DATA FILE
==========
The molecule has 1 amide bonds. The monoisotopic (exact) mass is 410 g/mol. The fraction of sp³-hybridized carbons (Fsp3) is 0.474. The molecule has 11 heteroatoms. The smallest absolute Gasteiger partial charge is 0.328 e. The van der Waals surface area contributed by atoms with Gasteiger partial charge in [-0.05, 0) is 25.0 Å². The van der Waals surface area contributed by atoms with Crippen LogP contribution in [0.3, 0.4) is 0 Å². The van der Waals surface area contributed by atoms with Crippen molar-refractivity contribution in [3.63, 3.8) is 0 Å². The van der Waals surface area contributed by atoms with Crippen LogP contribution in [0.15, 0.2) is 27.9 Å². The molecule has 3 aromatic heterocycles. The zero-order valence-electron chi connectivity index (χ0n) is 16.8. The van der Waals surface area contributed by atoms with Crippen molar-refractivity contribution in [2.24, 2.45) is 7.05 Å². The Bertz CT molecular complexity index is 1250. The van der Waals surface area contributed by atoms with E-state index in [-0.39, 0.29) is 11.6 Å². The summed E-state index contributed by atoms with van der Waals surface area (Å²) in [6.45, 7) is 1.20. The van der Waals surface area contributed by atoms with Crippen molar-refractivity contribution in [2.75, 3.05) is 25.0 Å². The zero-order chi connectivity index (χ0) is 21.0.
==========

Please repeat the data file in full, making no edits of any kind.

The molecule has 1 amide bonds. The monoisotopic (exact) mass is 410 g/mol. The fraction of sp³-hybridized carbons (Fsp3) is 0.474. The molecule has 11 heteroatoms. The smallest absolute Gasteiger partial charge is 0.328 e. The van der Waals surface area contributed by atoms with Gasteiger partial charge in [-0.05, 0) is 25.0 Å². The van der Waals surface area contributed by atoms with Crippen LogP contribution in [0.3, 0.4) is 0 Å². The van der Waals surface area contributed by atoms with Crippen molar-refractivity contribution in [3.63, 3.8) is 0 Å². The van der Waals surface area contributed by atoms with Crippen LogP contribution in [0.15, 0.2) is 27.9 Å². The molecule has 3 aromatic heterocycles. The zero-order valence-electron chi connectivity index (χ0n) is 16.8. The van der Waals surface area contributed by atoms with Crippen molar-refractivity contribution in [2.24, 2.45) is 7.05 Å². The Bertz CT molecular complexity index is 1250. The van der Waals surface area contributed by atoms with E-state index in [-0.39, 0.29) is 11.6 Å². The summed E-state index contributed by atoms with van der Waals surface area (Å²) in [6.45, 7) is 1.20. The van der Waals surface area contributed by atoms with Crippen molar-refractivity contribution in [2.75, 3.05) is 25.0 Å². The zero-order chi connectivity index (χ0) is 21.0.